Ok, I’m sorry, you’ll forgive the introduction but last night I fi-nal-ly got my wireless card working with Madwifi and did my first successful site survey! (Details in an upcoming post.) Somewhat anticlimatically, I found out that one must also install a supplemental to accommodate WPA/WPA2 encryption. Nevertheless, I am stoked!! Whereas a Winblows user might think, “yeah, so what, you could’ve had it all working in Windows 3 weeks ago,” I’m honestly convinced that Windows is going down. And frankly, I’m just darn tired of running the race just to keep things running smoothly. I’m not the only one. Lots of people are getting tired of paying hundreds, thousands, millions, and maybe even billions of dollars on IT just to keep their home and corporate systems patched for security holes and free of viruses, adware, spyware, keyloggers, trojan horses, worms, and hackers. Most of the business we get at the shop, and I’ve heard from other sources that their demographics are no different, is for security patching and malware removal.
Some might say changing operating systems is a little drastic, and that the crap involved in getting all your hardware working given the lack of GNU/Linux drivers out there is not worth the hassle. But most things do work right out of the box and for those that don’t, the hassle is well worth it. Because the fact of the matter is, Mr. or Ms. Windows User, once I get it working I can count on it to keep working. I recently heard again about a relatively common occurrence, a GNU/Linux server somebody had up and running 24 hours a day for something like 268 days, without so much as a hiccup and without ever once having to reboot. That’s right, you read it right. Not one reboot. Try THAT on your piddly-ass Windows box.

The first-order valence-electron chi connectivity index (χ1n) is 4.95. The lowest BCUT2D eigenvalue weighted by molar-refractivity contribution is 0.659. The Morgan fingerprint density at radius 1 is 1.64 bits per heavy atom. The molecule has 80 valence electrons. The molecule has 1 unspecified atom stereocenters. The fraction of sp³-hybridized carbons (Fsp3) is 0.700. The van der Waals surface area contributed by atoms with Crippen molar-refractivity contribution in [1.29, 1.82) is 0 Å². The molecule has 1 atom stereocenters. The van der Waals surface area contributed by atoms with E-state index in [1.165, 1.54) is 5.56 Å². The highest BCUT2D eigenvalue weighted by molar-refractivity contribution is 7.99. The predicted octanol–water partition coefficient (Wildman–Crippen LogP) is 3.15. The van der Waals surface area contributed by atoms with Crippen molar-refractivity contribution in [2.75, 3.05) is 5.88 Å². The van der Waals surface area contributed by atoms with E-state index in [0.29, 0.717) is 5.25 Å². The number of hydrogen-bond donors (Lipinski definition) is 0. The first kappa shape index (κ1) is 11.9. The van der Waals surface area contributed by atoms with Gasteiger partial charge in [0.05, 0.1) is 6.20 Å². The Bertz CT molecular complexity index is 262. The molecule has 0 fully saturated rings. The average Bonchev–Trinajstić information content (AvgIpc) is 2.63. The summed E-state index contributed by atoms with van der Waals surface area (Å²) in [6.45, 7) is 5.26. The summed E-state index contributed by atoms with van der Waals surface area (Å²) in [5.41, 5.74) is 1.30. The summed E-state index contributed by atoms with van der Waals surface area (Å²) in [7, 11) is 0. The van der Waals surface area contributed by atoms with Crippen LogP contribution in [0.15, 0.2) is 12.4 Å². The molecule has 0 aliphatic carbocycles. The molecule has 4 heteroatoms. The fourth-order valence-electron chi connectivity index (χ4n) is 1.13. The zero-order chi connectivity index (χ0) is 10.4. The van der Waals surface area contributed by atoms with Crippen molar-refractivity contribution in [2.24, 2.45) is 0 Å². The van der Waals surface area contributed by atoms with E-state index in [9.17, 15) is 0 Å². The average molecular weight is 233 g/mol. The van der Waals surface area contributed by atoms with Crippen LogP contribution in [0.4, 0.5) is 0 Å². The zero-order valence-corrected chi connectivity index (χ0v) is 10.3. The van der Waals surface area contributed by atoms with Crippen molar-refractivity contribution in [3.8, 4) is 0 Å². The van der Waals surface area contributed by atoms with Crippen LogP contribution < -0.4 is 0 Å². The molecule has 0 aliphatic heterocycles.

There are others who might think I’m some kind of loser with too much time on my hands if I’ve got time to struggle with a wireless driver for that long. Au contraire. I’ve been working full-time as an IT manager and technician, managing an apartment complex, administering 2 websites, spending quality time with my wonderful son (who’s on winter break from college) and lovely wife, visiting with friends, taking care of all the other responsibilities of life, and still squeezing in time here and there to work on this driver. If I’m that busy, you say, why in the heck would I dream of fighting to get a stupid driver working? Well, it’s precisely because I don’t have a lot of time that I’m doing this. Once everything’s working, I want it to stay working and not get broken again by some sloppily-written Windows security patch or some two-bit script kiddie malware circulating the web. When I work on my computer, I want it to just work. I don’t have time to keep stopping everything so I can troubleshoot whatever piece of crap software broke it this time. If you look at all the time you spend downloading and installing Windows patches, antivirus definitions, antispyware definitions, firewall updates and the like, even foolishly assuming they install with no hangups and successfully block 100% of all infections 100% of the time, and add it all up… the few hours I spent getting one GNU/Linux driver working ends up being way less trouble. And, like everything else in the GNU/Linux world, soon the lag will be over and the drivers for my new wireless chipset will be incorporated into the next distro releases so it just works out of the box like all the rest of my hardware did.
It’s true that, until more end users see the light and demand official Linux drivers from more companies, there will be struggles with drivers when new hardware first comes out on the market. So cheers to ASUS, HP, and Lexmark for leading the pack by releasing their own official GNU/Linux drivers. Cheers to Atheros for working with the free software/open source community to help it develop GNU/Linux drivers. And if I have missed anyone, please add your comment so they can be given proper credit in a public forum.